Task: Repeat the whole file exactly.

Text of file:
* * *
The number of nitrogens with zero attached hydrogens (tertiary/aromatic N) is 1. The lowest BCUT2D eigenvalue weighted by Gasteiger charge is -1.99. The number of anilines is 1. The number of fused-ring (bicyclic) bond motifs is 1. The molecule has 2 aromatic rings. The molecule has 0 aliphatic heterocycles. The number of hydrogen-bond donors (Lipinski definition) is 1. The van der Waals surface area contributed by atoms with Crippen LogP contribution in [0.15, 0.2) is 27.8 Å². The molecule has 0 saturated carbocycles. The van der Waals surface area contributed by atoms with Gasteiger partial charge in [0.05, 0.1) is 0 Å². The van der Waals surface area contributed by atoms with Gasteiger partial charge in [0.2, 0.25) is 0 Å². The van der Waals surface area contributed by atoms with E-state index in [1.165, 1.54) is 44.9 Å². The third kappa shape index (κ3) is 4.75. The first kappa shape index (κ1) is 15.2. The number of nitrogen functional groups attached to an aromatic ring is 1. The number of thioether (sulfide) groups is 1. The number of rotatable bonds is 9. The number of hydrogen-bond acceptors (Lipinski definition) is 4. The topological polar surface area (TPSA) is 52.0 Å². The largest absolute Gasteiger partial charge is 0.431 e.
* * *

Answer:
The number of nitrogens with zero attached hydrogens (tertiary/aromatic N) is 1. The lowest BCUT2D eigenvalue weighted by Gasteiger charge is -1.99. The number of anilines is 1. The number of fused-ring (bicyclic) bond motifs is 1. The molecule has 2 aromatic rings. The molecule has 0 aliphatic heterocycles. The number of hydrogen-bond donors (Lipinski definition) is 1. The van der Waals surface area contributed by atoms with Crippen LogP contribution in [0.15, 0.2) is 27.8 Å². The molecule has 0 saturated carbocycles. The van der Waals surface area contributed by atoms with Gasteiger partial charge in [0.05, 0.1) is 0 Å². The van der Waals surface area contributed by atoms with Gasteiger partial charge in [0.2, 0.25) is 0 Å². The van der Waals surface area contributed by atoms with E-state index in [1.165, 1.54) is 44.9 Å². The third kappa shape index (κ3) is 4.75. The first kappa shape index (κ1) is 15.2. The number of nitrogen functional groups attached to an aromatic ring is 1. The number of thioether (sulfide) groups is 1. The number of rotatable bonds is 9. The number of hydrogen-bond acceptors (Lipinski definition) is 4. The topological polar surface area (TPSA) is 52.0 Å². The largest absolute Gasteiger partial charge is 0.431 e.